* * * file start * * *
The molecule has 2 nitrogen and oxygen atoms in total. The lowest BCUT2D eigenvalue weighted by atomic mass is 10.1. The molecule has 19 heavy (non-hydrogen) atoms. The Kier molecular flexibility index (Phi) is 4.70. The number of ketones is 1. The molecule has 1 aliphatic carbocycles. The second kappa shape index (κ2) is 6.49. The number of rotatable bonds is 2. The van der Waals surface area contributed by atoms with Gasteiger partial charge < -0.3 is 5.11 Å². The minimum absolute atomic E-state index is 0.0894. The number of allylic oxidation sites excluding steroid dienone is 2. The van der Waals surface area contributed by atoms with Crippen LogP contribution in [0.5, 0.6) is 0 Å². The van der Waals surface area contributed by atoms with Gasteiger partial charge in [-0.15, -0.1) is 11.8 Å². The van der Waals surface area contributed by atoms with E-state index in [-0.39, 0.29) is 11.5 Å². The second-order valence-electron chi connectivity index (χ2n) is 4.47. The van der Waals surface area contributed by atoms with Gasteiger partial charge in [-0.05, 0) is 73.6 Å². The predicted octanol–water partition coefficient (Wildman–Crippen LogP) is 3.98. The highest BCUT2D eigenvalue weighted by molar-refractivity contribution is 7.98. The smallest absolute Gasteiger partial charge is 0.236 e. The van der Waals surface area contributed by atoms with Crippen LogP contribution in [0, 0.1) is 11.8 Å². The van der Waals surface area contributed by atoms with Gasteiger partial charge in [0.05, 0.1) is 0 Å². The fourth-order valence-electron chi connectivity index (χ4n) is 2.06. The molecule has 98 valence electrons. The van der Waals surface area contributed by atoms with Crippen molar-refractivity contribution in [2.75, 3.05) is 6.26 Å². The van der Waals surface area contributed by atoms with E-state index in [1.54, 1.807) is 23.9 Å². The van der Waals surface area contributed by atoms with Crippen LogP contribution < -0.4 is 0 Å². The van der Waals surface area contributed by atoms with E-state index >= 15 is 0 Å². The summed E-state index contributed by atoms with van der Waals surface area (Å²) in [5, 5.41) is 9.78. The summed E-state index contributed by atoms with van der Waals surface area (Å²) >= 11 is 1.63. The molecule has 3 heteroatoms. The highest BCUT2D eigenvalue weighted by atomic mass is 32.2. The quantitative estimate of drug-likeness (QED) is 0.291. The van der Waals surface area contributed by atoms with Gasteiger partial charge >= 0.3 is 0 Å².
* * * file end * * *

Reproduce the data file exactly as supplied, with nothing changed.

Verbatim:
The molecule has 2 nitrogen and oxygen atoms in total. The lowest BCUT2D eigenvalue weighted by atomic mass is 10.1. The molecule has 19 heavy (non-hydrogen) atoms. The Kier molecular flexibility index (Phi) is 4.70. The number of ketones is 1. The molecule has 1 aliphatic carbocycles. The second kappa shape index (κ2) is 6.49. The number of rotatable bonds is 2. The van der Waals surface area contributed by atoms with Gasteiger partial charge < -0.3 is 5.11 Å². The minimum absolute atomic E-state index is 0.0894. The number of allylic oxidation sites excluding steroid dienone is 2. The van der Waals surface area contributed by atoms with Crippen LogP contribution in [0.5, 0.6) is 0 Å². The van der Waals surface area contributed by atoms with Gasteiger partial charge in [-0.15, -0.1) is 11.8 Å². The van der Waals surface area contributed by atoms with E-state index in [-0.39, 0.29) is 11.5 Å². The second-order valence-electron chi connectivity index (χ2n) is 4.47. The van der Waals surface area contributed by atoms with Gasteiger partial charge in [-0.05, 0) is 73.6 Å². The predicted octanol–water partition coefficient (Wildman–Crippen LogP) is 3.98. The highest BCUT2D eigenvalue weighted by molar-refractivity contribution is 7.98. The smallest absolute Gasteiger partial charge is 0.236 e. The van der Waals surface area contributed by atoms with Crippen LogP contribution in [0, 0.1) is 11.8 Å². The van der Waals surface area contributed by atoms with Gasteiger partial charge in [0.05, 0.1) is 0 Å². The fourth-order valence-electron chi connectivity index (χ4n) is 2.06. The molecule has 98 valence electrons. The van der Waals surface area contributed by atoms with Crippen molar-refractivity contribution in [2.75, 3.05) is 6.26 Å². The van der Waals surface area contributed by atoms with E-state index in [1.54, 1.807) is 23.9 Å². The van der Waals surface area contributed by atoms with Crippen LogP contribution < -0.4 is 0 Å². The van der Waals surface area contributed by atoms with E-state index >= 15 is 0 Å². The summed E-state index contributed by atoms with van der Waals surface area (Å²) in [5, 5.41) is 9.78. The summed E-state index contributed by atoms with van der Waals surface area (Å²) >= 11 is 1.63. The molecule has 3 heteroatoms. The highest BCUT2D eigenvalue weighted by atomic mass is 32.2. The quantitative estimate of drug-likeness (QED) is 0.291. The van der Waals surface area contributed by atoms with Gasteiger partial charge >= 0.3 is 0 Å².